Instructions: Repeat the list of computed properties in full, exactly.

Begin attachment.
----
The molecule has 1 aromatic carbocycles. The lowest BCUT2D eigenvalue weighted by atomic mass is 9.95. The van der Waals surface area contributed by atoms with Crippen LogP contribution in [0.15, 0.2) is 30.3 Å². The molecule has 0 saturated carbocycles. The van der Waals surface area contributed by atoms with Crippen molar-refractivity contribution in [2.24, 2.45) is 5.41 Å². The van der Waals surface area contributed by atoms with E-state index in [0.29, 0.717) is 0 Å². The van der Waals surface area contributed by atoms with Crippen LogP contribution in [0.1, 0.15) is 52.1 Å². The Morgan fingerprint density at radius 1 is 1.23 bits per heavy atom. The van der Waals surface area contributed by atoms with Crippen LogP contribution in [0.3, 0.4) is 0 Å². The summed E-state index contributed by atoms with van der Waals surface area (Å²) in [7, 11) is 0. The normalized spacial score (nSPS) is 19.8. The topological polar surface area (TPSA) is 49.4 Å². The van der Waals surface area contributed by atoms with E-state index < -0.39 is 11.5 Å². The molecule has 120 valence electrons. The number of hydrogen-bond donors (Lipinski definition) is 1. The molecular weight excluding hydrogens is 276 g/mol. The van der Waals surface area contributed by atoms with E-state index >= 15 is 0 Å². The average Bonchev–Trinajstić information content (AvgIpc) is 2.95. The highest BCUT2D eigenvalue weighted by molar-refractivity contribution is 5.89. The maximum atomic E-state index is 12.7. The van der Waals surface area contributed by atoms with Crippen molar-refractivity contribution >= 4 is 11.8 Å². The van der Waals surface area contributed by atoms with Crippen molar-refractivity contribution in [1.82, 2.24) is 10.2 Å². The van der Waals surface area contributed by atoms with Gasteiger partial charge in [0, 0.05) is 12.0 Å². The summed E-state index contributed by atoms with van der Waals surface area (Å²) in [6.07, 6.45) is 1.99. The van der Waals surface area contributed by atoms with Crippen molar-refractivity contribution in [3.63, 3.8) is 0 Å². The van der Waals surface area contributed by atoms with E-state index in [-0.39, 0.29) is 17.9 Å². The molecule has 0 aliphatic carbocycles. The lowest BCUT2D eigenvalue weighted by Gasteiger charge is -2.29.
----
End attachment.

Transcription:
The molecule has 1 aromatic carbocycles. The lowest BCUT2D eigenvalue weighted by atomic mass is 9.95. The van der Waals surface area contributed by atoms with Crippen LogP contribution in [0.15, 0.2) is 30.3 Å². The molecule has 0 saturated carbocycles. The van der Waals surface area contributed by atoms with Crippen molar-refractivity contribution in [2.24, 2.45) is 5.41 Å². The van der Waals surface area contributed by atoms with E-state index in [0.29, 0.717) is 0 Å². The van der Waals surface area contributed by atoms with Crippen LogP contribution in [0.1, 0.15) is 52.1 Å². The Morgan fingerprint density at radius 1 is 1.23 bits per heavy atom. The van der Waals surface area contributed by atoms with Crippen LogP contribution in [0.3, 0.4) is 0 Å². The summed E-state index contributed by atoms with van der Waals surface area (Å²) in [7, 11) is 0. The normalized spacial score (nSPS) is 19.8. The topological polar surface area (TPSA) is 49.4 Å². The van der Waals surface area contributed by atoms with E-state index < -0.39 is 11.5 Å². The molecule has 120 valence electrons. The number of hydrogen-bond donors (Lipinski definition) is 1. The molecular weight excluding hydrogens is 276 g/mol. The van der Waals surface area contributed by atoms with E-state index >= 15 is 0 Å². The average Bonchev–Trinajstić information content (AvgIpc) is 2.95. The highest BCUT2D eigenvalue weighted by molar-refractivity contribution is 5.89. The maximum atomic E-state index is 12.7. The van der Waals surface area contributed by atoms with Crippen molar-refractivity contribution >= 4 is 11.8 Å². The van der Waals surface area contributed by atoms with Crippen molar-refractivity contribution in [1.82, 2.24) is 10.2 Å². The van der Waals surface area contributed by atoms with Gasteiger partial charge in [0, 0.05) is 12.0 Å². The summed E-state index contributed by atoms with van der Waals surface area (Å²) in [6.07, 6.45) is 1.99. The van der Waals surface area contributed by atoms with Crippen molar-refractivity contribution in [3.63, 3.8) is 0 Å². The van der Waals surface area contributed by atoms with E-state index in [-0.39, 0.29) is 17.9 Å². The molecule has 0 aliphatic carbocycles. The lowest BCUT2D eigenvalue weighted by Gasteiger charge is -2.29.